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“Marley was dead, to begin with.”

This short, punchy line opens Charles Dickens’s A CHRISTMAS CAROL.

But Lewis Carroll took his time with the beginning of ALICE IN WONDERLAND. “Alice was beginning to get very tired of sitting by her sister on the bank, and of having nothing to do: once or twice she had peeped into the book her sister was reading, but it had no pictures or conversations in it, “and what is the use of a book,” thought Alice ‘without pictures or conversation?'”

Masterful authors of children’s books grab their readers immediately with intriguing openings that make readers want to find out what happens next. Think of books you loved as a kid. I bet like many readers some powerful or heartfelt first sentences have lodged in your mind forever.

In our workbook that I wrote with my writing partner Shirley Raye Redmond, Write a Marketable Children’s Book, we offer more tips on openings in “How to Hook ‘Em and Tantalize.”

Best Opening Lines of Kids Books!

“Kidnapping children is never a good idea; all the same, sometimes it has to be done.” ISLAND OF THE AUNTS, EVA IBBOTSON

“One spring morning at four o’clock the first cuckoo arrived in the Valley of the Moomins.” FINN FAMILY MOOMINTROLL, TOVE JANSSON

“Laura’s baby brother George was four weeks old when it happened.” GEORGE SPEAKS, DICK KING-SMITH

“In an old house in Paris, that was covered with vines, lived 12 little girls, in two straight lines.” MADELINE BY LUDWIG BEMELMANS

 “Once upon a time there was a huge family of children; and they were terribly, terribly naughty.” THE NURSE MATILDA, CHRISTIANNA BRAND

“This is how the story begins. On a dark, dark hill, there was a dark, dark town.” FUNNYBONES, JANET AHLBERG, ALLAN AHLBERG

“There is no lake at Camp Green Lake.” HOLES BY LOUIS SACHAR

“Once upon a time, there was a pair of pants.” THE SISTERHOOD OF THE TRAVELING PANTS BY ANN BRASHARES

“It was seven minutes after midnight. The dog was lying on the grass in the middle of the lawn in front of Mrs. Shears’ house. Its eyes were closed.” THE CURIOUS INCIDENT OF THE DOG IN THE NIGHT-TIME, MARK HADDON

“Anna was walking home from school with Elsbeth, a girl in her class. A lot of snow had fallen in Berlin that winter. It did not melt, so the street cleaners had swept it to the edge of the pavement, and there it had lain for weeks in sad, greying heaps.” WHEN HITLER STOLE PINK RABBIT, JUDITH KERR

“The sun did not shine. It was too wet to play. So we sat in the house. All that cold, cold, wet day.” THE CAT IN THE HAT BY DR. SEUSS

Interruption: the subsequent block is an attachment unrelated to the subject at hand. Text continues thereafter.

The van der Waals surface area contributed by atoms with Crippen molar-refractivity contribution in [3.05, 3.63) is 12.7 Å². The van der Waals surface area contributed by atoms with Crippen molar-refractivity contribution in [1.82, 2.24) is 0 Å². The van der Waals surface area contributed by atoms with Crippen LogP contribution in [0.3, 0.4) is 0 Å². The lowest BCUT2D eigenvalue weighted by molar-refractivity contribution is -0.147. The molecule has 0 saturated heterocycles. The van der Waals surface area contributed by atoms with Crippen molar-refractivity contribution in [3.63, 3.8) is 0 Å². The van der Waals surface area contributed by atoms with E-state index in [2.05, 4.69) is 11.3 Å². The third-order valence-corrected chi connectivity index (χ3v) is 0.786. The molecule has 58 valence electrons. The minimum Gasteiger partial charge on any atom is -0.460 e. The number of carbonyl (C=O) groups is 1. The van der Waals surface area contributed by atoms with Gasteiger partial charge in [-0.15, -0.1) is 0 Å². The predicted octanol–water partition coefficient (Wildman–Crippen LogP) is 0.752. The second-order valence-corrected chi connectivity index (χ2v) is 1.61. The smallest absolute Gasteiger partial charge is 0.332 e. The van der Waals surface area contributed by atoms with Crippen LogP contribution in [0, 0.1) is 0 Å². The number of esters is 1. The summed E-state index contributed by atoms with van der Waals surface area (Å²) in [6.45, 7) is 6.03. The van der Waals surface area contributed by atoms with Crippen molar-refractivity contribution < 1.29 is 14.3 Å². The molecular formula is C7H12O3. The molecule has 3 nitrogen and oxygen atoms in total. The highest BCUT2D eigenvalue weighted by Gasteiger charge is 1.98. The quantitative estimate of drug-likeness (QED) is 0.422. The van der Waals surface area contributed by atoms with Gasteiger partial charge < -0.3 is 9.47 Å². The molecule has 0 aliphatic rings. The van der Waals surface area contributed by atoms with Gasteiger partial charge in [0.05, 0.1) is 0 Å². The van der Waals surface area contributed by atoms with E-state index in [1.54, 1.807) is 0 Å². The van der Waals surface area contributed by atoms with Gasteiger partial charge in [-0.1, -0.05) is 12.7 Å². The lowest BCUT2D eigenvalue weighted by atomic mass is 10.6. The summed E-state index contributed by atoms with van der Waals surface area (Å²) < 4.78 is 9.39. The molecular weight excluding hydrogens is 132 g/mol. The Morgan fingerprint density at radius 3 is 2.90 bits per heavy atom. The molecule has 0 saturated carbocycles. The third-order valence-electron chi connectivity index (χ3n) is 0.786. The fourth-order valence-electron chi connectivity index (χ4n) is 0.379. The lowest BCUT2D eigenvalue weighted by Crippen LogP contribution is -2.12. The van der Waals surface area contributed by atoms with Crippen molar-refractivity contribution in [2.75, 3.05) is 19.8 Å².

“Chug, chug, chug. Puff, puff, puff. Ding-dong, ding-dong.” THE LITTLE ENGINE THAT COULD BY WATTY PIPER

 “Mr. and Mrs. Dursley, of number four Privet Drive, were proud to say that they were perfectly normal, thank you very much.” HARRY POTTER AND THE SORCERER’S STONE BY J.K. ROWLING

“The Herdmans were absolutely the worst kids in the history of the world.” THE BEST CHRISTMAS PAGEANT EVER BY BARBARA ROBINSON

“In the light of the moon, a little egg lay on a leaf.” THE VERY HUNGRY CATERPILLAR BY ERIC CARLE

“On Thursday, when Imogene woke up, she found she had grown antlers.” IMOGENE’S ANTLERS BY DAVID SMALL

“Nancy Drew, an attractive girl of eighteen, was driving home along a country road in her new, dark-blue convertible.” NANCY DREW: THE SECRET OF THE OLD CLOCK BY CAROLYN KEENE

“We went to the moon to have fun, but the moon turned out to completely suck.” FEED BY M.T. ANDERSON

“There was a boy called Eustace Clarence Scrubb and he almost deserved it.” THE VOYAGE OF THE DAWN TREADER. C.S. LEWIS AND CHRIS VAN ALLSBURG

“On the morning I was scheduled to die, a large barefoot man with a bushy red beard waddled past my house.” SEVEN WONDERS BOOK 1: THE COLOSSUS RISES BY PETER LERANGIS

 “First of all, let me get something straight: this is a journal, not a diary.” DIARY OF A WIMPY KID BY JEFF KINNEY

“It was a dark and stormy night.” A WRINKLE IN TIME BY MADELEINE L’ENGLE

“If you are interested in stories with happy endings, you would be better off reading some other book.” A SERIES OF UNFORTUNATE EVENTS BY LEMONY SNICKET

“My dad and I live in an airport.” FLY AWAY HOME BY EVE BUNTING

“Where’s Papa going with that ax?” CHARLOTTE’S WEB BY E.B. WHITE

“If your teacher has to die, August isn’t a bad time of year for it.” THE TEACHER’S FUNERAL BY RICHARD PECK

“Not every 13-year-old girl is accused of murder, brought to trial, and found guilty.” THE TRUE CONFESSIONS OF CHARLOTTE DOYLE BY AVI

“In a hole in the ground there lived a hobbit.” THE HOBBIT BY J.R.R. TOLKIEN

“Things are a lot different around here since that Unicorn moved in.” UNICORN THINKS HE’S PRETTY GREAT BY BOB SHEA

Opening lines can be a great way to get the reader right where you want them to be.